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Tepco’s hazmat suit guideline decreases burden on workers during summer heat



Tokyo Electric Power Company Holdings Inc., operator of the crippled Fukushima No. 1 power plant, has been revising guidelines for when workers need to wear full masks with hazmat suits or less-bulky outfits to improve their working conditions during the scorching summer.

While a full-body outfit limits radiation exposure, hazmat suits and full masks have been a heavy burden for workers because they restrict movement and make it difficult to breathe, prompting Tepco to revise the guidelines on their usage.

In March, Tepco changed the guidelines, dividing the premises into three areas.

In the area where radiation levels remain high, including inside reactor buildings 1, 2 and 3, workers will need to wear a full mask and disposable hazmat suit with a raincoat-like outer layer.

Workers meanwhile will need to wear full or half masks with hazmat suits in areas where radiation levels are lower, such as near tanks filled with radiation-tainted water. In the remaining area, the majority of which has low levels of radiation, workers only need to use disposable masks and their usual work outfits, Tepco said.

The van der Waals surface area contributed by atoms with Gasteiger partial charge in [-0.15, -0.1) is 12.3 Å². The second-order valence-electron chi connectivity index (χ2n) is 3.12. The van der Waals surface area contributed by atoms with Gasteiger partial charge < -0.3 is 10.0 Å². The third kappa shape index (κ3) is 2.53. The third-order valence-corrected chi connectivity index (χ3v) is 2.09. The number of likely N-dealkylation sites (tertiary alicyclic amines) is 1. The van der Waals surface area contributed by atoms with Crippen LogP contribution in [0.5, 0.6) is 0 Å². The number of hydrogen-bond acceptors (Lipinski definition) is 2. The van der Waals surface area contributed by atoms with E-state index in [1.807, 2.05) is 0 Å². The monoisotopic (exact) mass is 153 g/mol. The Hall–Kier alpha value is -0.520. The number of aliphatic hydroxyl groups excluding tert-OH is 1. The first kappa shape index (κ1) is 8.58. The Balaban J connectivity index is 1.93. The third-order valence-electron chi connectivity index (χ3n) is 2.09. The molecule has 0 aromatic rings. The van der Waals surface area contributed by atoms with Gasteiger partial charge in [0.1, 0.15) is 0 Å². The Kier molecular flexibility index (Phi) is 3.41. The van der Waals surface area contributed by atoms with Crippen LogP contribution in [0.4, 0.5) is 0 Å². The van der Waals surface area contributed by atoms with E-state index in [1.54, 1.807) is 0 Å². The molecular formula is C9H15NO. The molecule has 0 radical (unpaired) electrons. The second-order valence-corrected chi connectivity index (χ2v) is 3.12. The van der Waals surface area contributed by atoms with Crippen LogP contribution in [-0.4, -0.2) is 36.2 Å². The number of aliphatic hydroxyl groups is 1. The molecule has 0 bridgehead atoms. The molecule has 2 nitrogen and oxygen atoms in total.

According to the utility, out of about 5,000 to 6,000 workers on the premises, about 47 percent were required to wear a full mask in June, down from about 66 percent in January, before the guidelines were changed.

Those who are required to wear a half mask increased to 48 percent from 28 percent in the same period, it said.

Before the guidelines were revised, about 8,000 disposable hazmat suits were used per day, but the number declined to about 4,000.

Even as hazmat suit requirements have halved, radiation exposure cases have remained unchanged at an average of two a day, Tepco said, adding that the risk of radiation exposure has not increased.

Tepco said it will offer summer outfits at the beginning of this month to lessen the chance of workers succumbing to heatstroke.

In July, the health ministry opened a health care office at J-Village near the Fukushima No. 1 power plant so that its workers can seek free health consultations from doctors who are versed in radiation exposure.

“During the summer period, the health of workers tends to worsen due to heatstrokes as well as other illnesses, so we need to step up measures to resolve the situation,” said a heath ministry official.


August 3, 2016 - Posted by | Fukushima 2016 | ,

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